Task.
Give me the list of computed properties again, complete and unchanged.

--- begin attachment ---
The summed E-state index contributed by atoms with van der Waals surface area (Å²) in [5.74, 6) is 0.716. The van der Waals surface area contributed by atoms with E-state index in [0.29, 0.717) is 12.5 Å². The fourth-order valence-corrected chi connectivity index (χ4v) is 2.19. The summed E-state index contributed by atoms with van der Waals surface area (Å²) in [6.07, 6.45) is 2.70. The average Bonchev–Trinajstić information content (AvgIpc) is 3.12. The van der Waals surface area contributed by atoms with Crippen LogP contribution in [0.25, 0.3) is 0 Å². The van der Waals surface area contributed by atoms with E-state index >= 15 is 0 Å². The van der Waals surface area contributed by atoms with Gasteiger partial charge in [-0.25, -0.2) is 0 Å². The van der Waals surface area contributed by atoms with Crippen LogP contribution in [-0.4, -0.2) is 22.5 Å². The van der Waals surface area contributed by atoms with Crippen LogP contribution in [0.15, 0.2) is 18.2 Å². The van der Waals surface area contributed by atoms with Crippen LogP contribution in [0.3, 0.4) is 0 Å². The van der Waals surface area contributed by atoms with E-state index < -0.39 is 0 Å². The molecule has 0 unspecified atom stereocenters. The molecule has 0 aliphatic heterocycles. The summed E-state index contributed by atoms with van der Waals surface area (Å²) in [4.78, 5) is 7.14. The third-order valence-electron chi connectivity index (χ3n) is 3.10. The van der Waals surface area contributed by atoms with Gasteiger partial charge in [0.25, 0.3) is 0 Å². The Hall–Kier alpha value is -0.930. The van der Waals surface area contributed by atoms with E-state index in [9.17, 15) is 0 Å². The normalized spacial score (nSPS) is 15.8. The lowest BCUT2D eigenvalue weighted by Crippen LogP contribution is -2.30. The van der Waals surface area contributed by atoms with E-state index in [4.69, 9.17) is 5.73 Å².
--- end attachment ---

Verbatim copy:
The summed E-state index contributed by atoms with van der Waals surface area (Å²) in [5.74, 6) is 0.716. The van der Waals surface area contributed by atoms with E-state index in [0.29, 0.717) is 12.5 Å². The fourth-order valence-corrected chi connectivity index (χ4v) is 2.19. The summed E-state index contributed by atoms with van der Waals surface area (Å²) in [6.07, 6.45) is 2.70. The average Bonchev–Trinajstić information content (AvgIpc) is 3.12. The van der Waals surface area contributed by atoms with Crippen LogP contribution in [0.25, 0.3) is 0 Å². The van der Waals surface area contributed by atoms with E-state index >= 15 is 0 Å². The van der Waals surface area contributed by atoms with Gasteiger partial charge in [-0.25, -0.2) is 0 Å². The van der Waals surface area contributed by atoms with Crippen LogP contribution in [-0.4, -0.2) is 22.5 Å². The van der Waals surface area contributed by atoms with Crippen LogP contribution in [0.15, 0.2) is 18.2 Å². The van der Waals surface area contributed by atoms with Crippen LogP contribution in [0.3, 0.4) is 0 Å². The van der Waals surface area contributed by atoms with E-state index < -0.39 is 0 Å². The molecule has 0 unspecified atom stereocenters. The molecule has 0 aliphatic heterocycles. The summed E-state index contributed by atoms with van der Waals surface area (Å²) in [4.78, 5) is 7.14. The third-order valence-electron chi connectivity index (χ3n) is 3.10. The van der Waals surface area contributed by atoms with Gasteiger partial charge in [0.25, 0.3) is 0 Å². The Hall–Kier alpha value is -0.930. The van der Waals surface area contributed by atoms with E-state index in [9.17, 15) is 0 Å². The normalized spacial score (nSPS) is 15.8. The lowest BCUT2D eigenvalue weighted by Crippen LogP contribution is -2.30. The van der Waals surface area contributed by atoms with E-state index in [4.69, 9.17) is 5.73 Å².